2017 Habermann Lecture
The Department of Chemistry is pleased to announce that the spring 2017 Habermann Lecture will be given by Prof. Jeffrey R. Long on April 21, 2017 at 4 pm in room 121 of the Todd Wehr Chemistry Building.
Jeffrey R. Long received a B.A. degree summa cum laude in Chemistry and cum laude in Mathematics from Cornell University in 1991, performing research under the guidance of Prof. Roald Hoffmann. He earned his Ph.D. in Chemistry with Prof. Richard H. Holm at Harvard University in 1995, and carried out postdoctoral studies with Prof. A. Paul Alivisatos at the University of California, Berkeley from 1996-1997. He is currently a Professor of Chemistry and Chemical and Biomolecular Engineering at the University of California, Berkeley, and a Senior Faculty Scientist in the Materials Sciences Division at Lawrence Berkeley National Laboratory. In addition, he served as Chair of the Division of Inorganic Chemistry of the American Chemical Society in 2012 and is a founding Associate Editor of Chemical Science, the flagship journal of the Royal Society of Chemistry. He is presently Director of the Center for Gas Separations Relevant to Clean Energy Technologies, and the lead-PI for the Berkeley Hydrogen Storage Program. In 2014, he co-founded Mosaic Materials, Inc., a company devoted to the development of metal-organic frameworks for low-energy gas separations.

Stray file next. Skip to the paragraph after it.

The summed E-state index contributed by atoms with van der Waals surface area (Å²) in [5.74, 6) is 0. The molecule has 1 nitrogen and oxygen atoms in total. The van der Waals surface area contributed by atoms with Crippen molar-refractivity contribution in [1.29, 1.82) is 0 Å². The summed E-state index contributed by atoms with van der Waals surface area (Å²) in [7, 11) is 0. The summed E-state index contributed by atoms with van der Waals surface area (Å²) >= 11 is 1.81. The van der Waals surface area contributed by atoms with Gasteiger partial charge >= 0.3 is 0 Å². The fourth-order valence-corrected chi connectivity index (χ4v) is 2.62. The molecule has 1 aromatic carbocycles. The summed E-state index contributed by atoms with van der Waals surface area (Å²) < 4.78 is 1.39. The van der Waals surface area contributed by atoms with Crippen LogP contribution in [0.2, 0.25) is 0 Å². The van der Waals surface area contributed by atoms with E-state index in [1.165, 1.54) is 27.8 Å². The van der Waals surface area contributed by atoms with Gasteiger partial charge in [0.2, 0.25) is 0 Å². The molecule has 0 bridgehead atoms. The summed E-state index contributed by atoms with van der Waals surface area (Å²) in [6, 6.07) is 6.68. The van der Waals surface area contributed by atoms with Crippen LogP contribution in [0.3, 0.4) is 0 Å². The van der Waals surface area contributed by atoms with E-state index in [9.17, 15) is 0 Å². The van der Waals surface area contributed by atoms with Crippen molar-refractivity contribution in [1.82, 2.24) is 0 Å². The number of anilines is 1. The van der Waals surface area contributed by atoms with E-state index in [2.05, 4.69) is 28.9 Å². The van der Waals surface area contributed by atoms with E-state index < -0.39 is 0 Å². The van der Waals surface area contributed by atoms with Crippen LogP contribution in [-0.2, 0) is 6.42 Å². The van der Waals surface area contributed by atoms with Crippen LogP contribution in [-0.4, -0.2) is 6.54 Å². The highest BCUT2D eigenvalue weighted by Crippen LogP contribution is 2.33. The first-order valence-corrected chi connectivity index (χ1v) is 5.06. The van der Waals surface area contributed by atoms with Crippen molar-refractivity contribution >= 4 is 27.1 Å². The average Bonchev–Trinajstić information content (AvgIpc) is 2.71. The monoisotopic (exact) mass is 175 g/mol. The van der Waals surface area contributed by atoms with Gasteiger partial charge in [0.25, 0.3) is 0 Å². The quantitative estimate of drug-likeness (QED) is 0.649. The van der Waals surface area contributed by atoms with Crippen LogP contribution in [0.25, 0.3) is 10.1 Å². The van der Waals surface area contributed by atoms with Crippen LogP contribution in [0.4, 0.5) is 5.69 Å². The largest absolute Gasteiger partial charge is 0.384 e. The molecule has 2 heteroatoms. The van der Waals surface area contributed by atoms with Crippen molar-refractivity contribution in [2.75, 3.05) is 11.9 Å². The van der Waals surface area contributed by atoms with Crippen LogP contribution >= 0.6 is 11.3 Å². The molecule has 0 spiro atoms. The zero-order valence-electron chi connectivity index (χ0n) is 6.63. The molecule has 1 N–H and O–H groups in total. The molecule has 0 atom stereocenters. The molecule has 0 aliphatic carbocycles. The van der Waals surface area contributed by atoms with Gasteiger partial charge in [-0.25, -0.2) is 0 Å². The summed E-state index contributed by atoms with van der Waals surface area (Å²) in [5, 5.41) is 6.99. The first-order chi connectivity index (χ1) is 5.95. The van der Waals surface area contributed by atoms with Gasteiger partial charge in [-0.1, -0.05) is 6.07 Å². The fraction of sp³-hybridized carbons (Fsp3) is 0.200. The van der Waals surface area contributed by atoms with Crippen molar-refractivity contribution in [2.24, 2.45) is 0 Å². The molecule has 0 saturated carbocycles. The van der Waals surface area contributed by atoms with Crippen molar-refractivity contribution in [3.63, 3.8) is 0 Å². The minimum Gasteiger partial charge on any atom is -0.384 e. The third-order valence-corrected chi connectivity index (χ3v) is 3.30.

Prof. Long has received a number of awards for his research and teaching, including the Department of Energy Hydrogen and Fuel Cells Program R&D Award for Hydrogen Storage (2016), a Bakar Fellowship (2016-2020), a UC Berkeley Graduate Assembly Faculty Mentor Award (2014), the Inorganic Chemistry Lectureship Award (2014), a Miller Research Professorship (2011), two National Science Foundation Special Creativity Awards (2003 and 2009), the National Fresenius Award (2004), a TR100 Award (2002), an Alfred P. Sloan Research Fellowship (2001), and a Camille Dreyfus Teacher-Scholar Award (2000). With over 250 publications (earning more than 40,000 citations) and 22 total patents or patent applications, his research interests include the synthesis of inorganic complexes, clusters, and solids with unusual electronic and magnetic properties, the development of microporous metal-organic frameworks for applications in gas storage, chemical separations, catalysis, and energy storage, as well as the investigation of new molecular catalysts for electro- and photochemical water splitting.
Eugene Habermann was born and raised in the city of Milwaukee, not far from Marquette University. He served in the Army during World War II and then attended Marquette University under the GI bill, receiving a BS degree in business administration in 1958, while working full-time as a time-study analyst at Briggs & Stratton. Mr. Habermann never married and lived with other members of his family. He was described as a "jovial, pleasant man, with a good sense of humor." A relative, noting his frugality, stated, "He was a sharp investor. It wasn't a hobby for him."
Mr. Habermann admired chemists who were well-trained and knew their art and thus established the Habermann-Pfletschinger Chair in Chemistry at Marquette University in honor of his parents.
The Habermann Lecture series is to perpetuate the memory of Eugene Habermann and to recognize his generosity and support of Marquette University and our chemistry department.